Frama-C news and ideas

To content | To menu | To search | Frama-C Home

Tag - value

Entries feed - Comments feed

Tuesday, December 13 2016

Frama-C Silicon has been released!

Frama-C 14 (Silicon) has just been released. In this post, we present a few additions that should help everyday usage of Value EVA.

Value is now EVA

The Value analysis plug-in has been renamed EVA, for Evolved Value Analysis. It has a new architecture that allows plugging abstract domains, among other features. It is a truly remarkable evolution which this post is too small to contain1, however, so it will presented in more detail later.

1 Facetious reference to Fermat's Last Theorem

Automatic built-in matching for libc functions

One of the new user-friendly features is the -val-builtins-auto option, which avoids having to memorize which built-in to use for each libc function that has one, namely malloc, free, and some floating-point and string-related functions (e.g. pow and strlen).

For instance, consider the following toy program, which simply allocates a buffer, copies a string into it, then allocates a buffer of the right size for the string, and stores it there.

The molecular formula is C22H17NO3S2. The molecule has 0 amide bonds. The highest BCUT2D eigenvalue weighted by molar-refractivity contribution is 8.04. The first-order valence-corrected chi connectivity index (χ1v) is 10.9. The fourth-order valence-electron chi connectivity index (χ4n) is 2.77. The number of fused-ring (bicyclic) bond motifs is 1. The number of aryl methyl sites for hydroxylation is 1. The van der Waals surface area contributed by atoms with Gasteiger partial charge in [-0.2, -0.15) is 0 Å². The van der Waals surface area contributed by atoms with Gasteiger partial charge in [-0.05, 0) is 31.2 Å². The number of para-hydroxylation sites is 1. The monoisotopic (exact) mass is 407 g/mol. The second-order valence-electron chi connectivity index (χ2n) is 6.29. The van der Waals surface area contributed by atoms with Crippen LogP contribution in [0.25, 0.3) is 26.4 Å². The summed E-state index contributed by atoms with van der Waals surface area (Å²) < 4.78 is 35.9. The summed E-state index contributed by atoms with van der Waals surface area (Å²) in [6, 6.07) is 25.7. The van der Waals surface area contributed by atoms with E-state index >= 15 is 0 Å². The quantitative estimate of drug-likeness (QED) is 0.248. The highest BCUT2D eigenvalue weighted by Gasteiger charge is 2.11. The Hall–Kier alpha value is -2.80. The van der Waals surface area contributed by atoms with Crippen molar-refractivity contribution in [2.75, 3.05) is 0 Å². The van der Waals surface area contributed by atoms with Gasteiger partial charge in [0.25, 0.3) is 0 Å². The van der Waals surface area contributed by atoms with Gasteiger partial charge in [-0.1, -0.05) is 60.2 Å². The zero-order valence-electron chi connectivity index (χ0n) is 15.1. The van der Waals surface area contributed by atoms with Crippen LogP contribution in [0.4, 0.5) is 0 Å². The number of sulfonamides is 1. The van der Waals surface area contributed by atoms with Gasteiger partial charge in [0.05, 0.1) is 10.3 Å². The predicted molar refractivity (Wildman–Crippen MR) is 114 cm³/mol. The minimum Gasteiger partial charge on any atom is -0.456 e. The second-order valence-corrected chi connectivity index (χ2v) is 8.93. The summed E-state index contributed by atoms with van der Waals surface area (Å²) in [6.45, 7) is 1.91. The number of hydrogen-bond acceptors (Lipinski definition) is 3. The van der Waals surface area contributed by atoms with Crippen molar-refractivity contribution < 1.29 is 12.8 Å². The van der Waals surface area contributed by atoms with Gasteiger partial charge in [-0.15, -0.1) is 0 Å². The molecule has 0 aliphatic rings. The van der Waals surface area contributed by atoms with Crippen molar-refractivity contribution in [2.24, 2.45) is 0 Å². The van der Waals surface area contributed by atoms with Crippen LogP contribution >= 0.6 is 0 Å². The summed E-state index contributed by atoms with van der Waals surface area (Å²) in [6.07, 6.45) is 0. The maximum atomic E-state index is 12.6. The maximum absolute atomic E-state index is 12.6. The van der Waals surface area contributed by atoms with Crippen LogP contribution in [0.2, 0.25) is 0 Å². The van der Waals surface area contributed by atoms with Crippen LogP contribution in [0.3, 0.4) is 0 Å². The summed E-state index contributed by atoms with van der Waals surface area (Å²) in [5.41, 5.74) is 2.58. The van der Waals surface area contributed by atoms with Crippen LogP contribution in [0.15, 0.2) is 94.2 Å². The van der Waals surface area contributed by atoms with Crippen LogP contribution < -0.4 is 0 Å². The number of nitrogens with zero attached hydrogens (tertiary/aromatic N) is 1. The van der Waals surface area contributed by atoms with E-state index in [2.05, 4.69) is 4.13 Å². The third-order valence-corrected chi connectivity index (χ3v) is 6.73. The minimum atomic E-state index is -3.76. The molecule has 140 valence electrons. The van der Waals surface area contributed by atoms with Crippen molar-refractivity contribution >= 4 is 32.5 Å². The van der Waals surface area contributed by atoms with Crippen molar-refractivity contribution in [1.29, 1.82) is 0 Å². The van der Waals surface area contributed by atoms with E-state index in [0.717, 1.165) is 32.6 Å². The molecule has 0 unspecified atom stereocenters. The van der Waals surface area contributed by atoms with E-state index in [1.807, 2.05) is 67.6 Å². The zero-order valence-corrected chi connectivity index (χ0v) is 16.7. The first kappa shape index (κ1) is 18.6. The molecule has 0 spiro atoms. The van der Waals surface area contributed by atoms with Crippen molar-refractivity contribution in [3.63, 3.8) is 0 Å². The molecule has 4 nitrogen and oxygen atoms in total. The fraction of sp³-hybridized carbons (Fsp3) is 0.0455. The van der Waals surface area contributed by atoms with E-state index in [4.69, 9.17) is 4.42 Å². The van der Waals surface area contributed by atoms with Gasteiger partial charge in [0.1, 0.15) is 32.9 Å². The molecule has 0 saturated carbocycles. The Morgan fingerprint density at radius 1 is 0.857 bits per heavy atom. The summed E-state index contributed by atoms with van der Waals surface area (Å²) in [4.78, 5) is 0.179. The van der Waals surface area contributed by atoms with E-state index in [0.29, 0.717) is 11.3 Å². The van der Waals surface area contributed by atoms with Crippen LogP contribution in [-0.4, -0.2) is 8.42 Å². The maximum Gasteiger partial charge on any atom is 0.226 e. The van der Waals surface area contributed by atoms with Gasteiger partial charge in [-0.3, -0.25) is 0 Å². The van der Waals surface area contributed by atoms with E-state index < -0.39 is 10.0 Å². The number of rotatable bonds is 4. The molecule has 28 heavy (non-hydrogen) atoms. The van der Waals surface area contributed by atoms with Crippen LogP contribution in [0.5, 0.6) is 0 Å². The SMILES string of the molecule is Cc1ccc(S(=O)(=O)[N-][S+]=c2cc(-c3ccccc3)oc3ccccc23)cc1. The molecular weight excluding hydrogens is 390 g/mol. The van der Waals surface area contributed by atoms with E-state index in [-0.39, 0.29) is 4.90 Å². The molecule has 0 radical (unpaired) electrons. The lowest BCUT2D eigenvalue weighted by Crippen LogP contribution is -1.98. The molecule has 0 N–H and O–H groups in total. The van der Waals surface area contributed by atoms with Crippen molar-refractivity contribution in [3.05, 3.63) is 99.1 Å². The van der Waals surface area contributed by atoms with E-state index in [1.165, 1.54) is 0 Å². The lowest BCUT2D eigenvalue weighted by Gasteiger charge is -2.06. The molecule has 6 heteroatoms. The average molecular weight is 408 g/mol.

// file.c
#include <stdio.h>
#include <stdlib.h>
#include "string.c" // include Frama-C's implementation of string.h

int main() {
  char *buf = malloc(256); // allocate a large buffer
  if (!buf) exit(1);
  char *msg = "silicon";
  strcpy(buf, msg);
  size_t n = strlen(buf);
  char *str = malloc(n + 1); // allocate a buffer with the exact size (plus '\0')
  if (!str) exit(1);
  strncpy(str, buf, n);
  str[n] = 0;
  size_t n2 = strlen(str);
  //@ assert n == n2;
  free(str);
  free(buf);
  return 0;
}

This program uses dynamic allocation and calls functions from string.h.

The following command-line is enough to obtain an interesting result:

frama-c file.c -val -val-builtins-auto -slevel 7

Without -val-builtins-auto one would need to use this overly long argument:

-val-builtin malloc:Frama_C_alloc_by_stack,free:Frama_C_free,strlen:Frama_C_strlen

For more details about Frama_C_alloc_by_stack, check the EVA manual, section 8.1.

The builtins for free and strlen were automatically chosen by EVA. Note however that strcpy and strncpy do not have builtins. In this case, we include "string.c" (which is actually in share/libc/string.c) to use the implementations available with Frama-C.

Analyzing a program using the implementations in share/libc/string.c is less efficient than using a built-in, but more precise than using only a specification. These implementations are designed to minimize the number of alarms when their inputs are imprecise. Also, because they are not optimized for execution, they are conceptually simpler than the actual libc implementations.